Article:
Kindness is more than just a ‘nice thing to do’. It plays a crucial role in our well-being. Research has shown that kindness improves our physical and mental health – whether we’re giving kindness, receiving kindness or even just witnessing kindness. How amazing is that?

Kindness can help us feel happier
When we experience kindness, a hormone called dopamine is released in our brain which gives us a feeling of elevation and lifts our mood – it’s often referred to as ‘Helper’s High’.
Read the research

Kindness is good for the heart
Have you noticed that when you are kind to someone that you feel good inside? Acts of kindness are often accompanied by a feeling of emotional warmth which in turn produces the hormone oxytocin in your body. Oxytocin causes the release of a chemical called nitric oxide, which expands our blood vessels, reduces blood pressure and protects our heart.
Read more about this

Kindness slows ageing
Kindness has been shown to slow down the ageing process. Remarkable research found that oxytocin can reduce levels of free radicals and inflammation (two main culprits of ageing) in our cardiovascular system, which slows ageing at the source.
Read more about this

Kindness improves relationships
We tend to like people who show us kindness. This is because kindness reduces the emotional distance between two people and makes us feel more ‘bonded’.  Our evolutionary ancestors had to learn to cooperate with one another. The stronger the emotional bonds within groups, the greater were the chances of survival and so ‘kindness genes’ were etched into the human genome. So today, when we are kind to each other, we feel a connection that strengthens our existing relationships and helps us to create new ones.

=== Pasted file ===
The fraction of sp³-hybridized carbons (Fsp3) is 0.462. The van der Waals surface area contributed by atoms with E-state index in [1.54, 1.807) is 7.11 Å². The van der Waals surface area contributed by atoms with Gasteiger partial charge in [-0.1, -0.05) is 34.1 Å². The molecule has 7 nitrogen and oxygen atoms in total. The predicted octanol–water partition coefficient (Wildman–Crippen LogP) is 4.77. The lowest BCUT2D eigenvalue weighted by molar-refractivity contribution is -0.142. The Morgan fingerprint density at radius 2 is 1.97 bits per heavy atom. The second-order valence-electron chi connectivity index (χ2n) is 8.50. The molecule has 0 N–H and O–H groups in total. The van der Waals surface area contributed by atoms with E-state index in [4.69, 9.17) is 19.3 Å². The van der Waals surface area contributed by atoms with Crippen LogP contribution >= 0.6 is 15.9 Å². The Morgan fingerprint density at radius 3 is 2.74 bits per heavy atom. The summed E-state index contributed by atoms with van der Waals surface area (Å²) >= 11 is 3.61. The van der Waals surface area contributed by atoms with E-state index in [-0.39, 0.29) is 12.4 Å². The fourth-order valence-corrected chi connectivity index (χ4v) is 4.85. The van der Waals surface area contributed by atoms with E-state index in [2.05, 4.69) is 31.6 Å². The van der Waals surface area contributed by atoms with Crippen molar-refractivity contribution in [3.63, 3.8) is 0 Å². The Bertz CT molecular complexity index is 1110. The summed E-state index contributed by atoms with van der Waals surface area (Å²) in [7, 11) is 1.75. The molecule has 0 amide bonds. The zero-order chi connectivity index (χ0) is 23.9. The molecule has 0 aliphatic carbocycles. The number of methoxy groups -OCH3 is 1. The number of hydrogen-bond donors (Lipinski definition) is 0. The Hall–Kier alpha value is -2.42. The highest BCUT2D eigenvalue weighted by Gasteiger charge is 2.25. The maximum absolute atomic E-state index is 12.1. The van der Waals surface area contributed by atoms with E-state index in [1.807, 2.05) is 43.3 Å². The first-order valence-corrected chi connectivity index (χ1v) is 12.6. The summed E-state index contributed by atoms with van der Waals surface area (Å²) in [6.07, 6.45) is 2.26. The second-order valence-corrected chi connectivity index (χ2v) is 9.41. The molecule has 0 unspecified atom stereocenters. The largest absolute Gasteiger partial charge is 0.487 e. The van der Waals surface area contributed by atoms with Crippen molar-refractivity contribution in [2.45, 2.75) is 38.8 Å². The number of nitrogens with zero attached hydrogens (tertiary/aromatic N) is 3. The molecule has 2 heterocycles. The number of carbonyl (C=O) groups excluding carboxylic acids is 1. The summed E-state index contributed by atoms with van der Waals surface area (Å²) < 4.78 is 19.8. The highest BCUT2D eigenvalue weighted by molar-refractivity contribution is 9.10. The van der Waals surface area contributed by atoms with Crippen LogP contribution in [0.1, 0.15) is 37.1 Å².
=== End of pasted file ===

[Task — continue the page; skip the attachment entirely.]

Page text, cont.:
Kindness is contagious
Just as a pebble creates waves when it is dropped in a pond, so acts of kindness ripple outwards. When we are kind, we inspire others to be kind and studies show that it actually creates a ripple effect that spreads outwards to our friends’ friends’ friends – that’s an amazing three degrees of separation! This means that when you are kind to one person, that one act of kindness will positively affect up to 125 people!
View the graphic


Kindness is teachable – it’s like weight training!
People can actually build up their compassion ‘muscle’ and respond to others suffering with care and a desire to help.

Kindness can boost your energy levels
About half of participants in one study reported that they feel stronger and more energetic after helping others; many also reported feeling calmer and less depressed, with increased feelings of self-worth.
Source: Christine Carter, UC Berkeley, Greater Good Science Center

Kindness can relieve pain
Kindness produces endorphins, which are the brain’s natural painkiller.

Kindness can reduce stress
Perpetually kind people have 23% less cortisol (the stress hormone) than the average population.
Source: Integrative Psychological and Behavioural Science, 1998.

Thank you to our  Honorary Scientific Advisor, Dr David Hamilton, for sharing his expertise with us.

“If you want others to be happy, practice compassion. If you want to be happy, practice compassion.”

Dalai Lama


52 Lives,
PO Box 3154
Reading, RG1 9AT


Please sign-up to our Schools eNewsletter for regular updates